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  3. PrincessSofia
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    PrincessSofia Active Member

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    Also, when people in Europe heard about the horrible life the servants had, way less people wanted to go, but I dont remember which decade it was exactly, but yeah people felt like it was better to be poor but in their own country than basically a slave far away
     
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  4. GingerCoffee
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    GingerCoffee Web Surfer Girl Contributor

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    If this takes place in 1770, children born to slaves, fathered by owners (or other free white men) were slaves. An owner could free his slaves, but they were not free automatically and, yes, his children by slave women could be sold.

    Slaves were a valuable commodity, thus free slaves, unless under the protection of an owner, would need to head north to avoid having their papers taken away and sold back into slavery.

    If you want an accurate representation of slavery in the antebellum south, read Octavia Butler's Kindred.

    Though this is a bit later, it illustrates the difference between slavery in the antebellum south vs harsher slavery in the deep south:
    Conditions of antebellum slavery, 1830 - 1860

    Historical Background: Slavery and Emancipation in American History

    Slave codes (laws)

    Remember, laws differed by state:
    SLAVE LAWS PASSED IN VIRGINIA:

    It looks like you can find exactly what you are looking for with a simple Google search.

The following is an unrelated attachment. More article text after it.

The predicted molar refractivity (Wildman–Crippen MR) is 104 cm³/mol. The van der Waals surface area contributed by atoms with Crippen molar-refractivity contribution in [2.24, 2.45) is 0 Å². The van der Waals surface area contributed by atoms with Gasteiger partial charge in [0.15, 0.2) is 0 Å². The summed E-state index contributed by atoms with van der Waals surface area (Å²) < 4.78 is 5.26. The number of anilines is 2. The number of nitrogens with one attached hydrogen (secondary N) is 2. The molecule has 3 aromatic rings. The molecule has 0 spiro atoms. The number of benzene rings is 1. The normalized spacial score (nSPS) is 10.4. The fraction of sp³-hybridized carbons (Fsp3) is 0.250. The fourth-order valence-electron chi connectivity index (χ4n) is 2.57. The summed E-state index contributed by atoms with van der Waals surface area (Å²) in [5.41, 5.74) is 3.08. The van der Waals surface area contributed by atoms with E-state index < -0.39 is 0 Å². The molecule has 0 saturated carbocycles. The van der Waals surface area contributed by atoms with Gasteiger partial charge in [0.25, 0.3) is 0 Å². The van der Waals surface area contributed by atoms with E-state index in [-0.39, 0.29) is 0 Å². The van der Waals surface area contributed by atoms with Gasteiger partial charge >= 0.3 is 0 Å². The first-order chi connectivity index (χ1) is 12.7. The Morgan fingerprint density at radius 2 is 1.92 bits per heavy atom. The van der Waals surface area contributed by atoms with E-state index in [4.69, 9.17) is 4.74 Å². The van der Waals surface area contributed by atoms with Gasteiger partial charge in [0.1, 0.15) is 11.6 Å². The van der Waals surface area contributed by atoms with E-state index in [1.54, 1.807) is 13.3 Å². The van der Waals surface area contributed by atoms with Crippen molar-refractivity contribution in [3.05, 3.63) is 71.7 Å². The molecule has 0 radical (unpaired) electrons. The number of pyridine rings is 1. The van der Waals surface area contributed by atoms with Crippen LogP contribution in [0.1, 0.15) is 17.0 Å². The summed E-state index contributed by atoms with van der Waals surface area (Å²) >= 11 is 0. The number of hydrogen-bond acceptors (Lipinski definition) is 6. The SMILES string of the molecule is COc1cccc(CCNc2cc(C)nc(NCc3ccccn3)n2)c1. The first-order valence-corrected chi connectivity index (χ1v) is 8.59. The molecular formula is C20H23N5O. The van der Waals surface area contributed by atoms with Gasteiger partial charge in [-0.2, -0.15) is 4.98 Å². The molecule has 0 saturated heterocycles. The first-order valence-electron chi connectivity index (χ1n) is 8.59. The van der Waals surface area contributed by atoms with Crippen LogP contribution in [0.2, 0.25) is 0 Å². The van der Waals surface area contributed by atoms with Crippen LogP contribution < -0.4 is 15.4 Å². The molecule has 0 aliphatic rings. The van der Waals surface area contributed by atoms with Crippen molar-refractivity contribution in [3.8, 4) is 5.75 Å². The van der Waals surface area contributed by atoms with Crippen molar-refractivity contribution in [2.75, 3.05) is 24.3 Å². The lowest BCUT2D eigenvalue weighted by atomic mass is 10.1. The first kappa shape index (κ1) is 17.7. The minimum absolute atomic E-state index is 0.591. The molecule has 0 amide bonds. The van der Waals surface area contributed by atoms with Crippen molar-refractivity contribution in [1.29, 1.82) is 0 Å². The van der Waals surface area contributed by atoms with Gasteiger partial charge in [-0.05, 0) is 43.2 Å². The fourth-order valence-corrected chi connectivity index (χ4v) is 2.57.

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  5. Robert Musil
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    Robert Musil Contributing Member

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    Colonial America isn't really my specialty, so I wish I could help you out more, but about this in particular I would say to leave him French, if that's what you want. Unless it's absolutely impossible for him to be French, the probability doesn't matter, I think. We aren't talking about all indentured servants in general, we're talking about this one, specifically. I really hate it when people read a period piece and are like "That would never happen!" when what they mean is "That is statistically unlikely, but to conclude that it is therefore impossible would be to commit the fallacy of division."

    Were there actually plantations in Massachusetts? Based on my dimly-recalled AP US History class, New England was more yeoman farmers who owned smallholdings, while the South was where all the massive plantations were.

    Other than that, I guess I would just second @GingerCoffee 's advice to remember that laws probably varied a lot by state. I do wonder how inter-state crimes (like kidnapping across state lines, whether slave or free) would've been handled in the absence of a federal government?
     
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  6. GingerCoffee
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    GingerCoffee Web Surfer Girl Contributor

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    Before and after 1776 is was a source of conflict. As one would expect over a practice that 90 years later led to a civil war.
     
  7. Link the Writer
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    Link the Writer Flipping Out For A Good Story. Contributor

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    Thanks for the quick responses everyone. :)

    @PrincessSofia - Wow, there's a lot about indentured servitude I didn't know about. I actually figured it was the other way around, that the slaves were treated worst than indentured servants. Very interesting. I'll have to look into that.

    @GingerCoffee - I must've been out of college for too long because I had completely forgotten about that all ready. :[ Thanks for the links, they'll prove to be very useful.

    @Robert Musil - Good point about the yeomen farmers. I've heard/read that people up North didn't own a whole lot of slaves, just a few very wealthy people if that. And don't worry, Colonial America isn't my expertise either. :D There's a lot about this period I don't know about.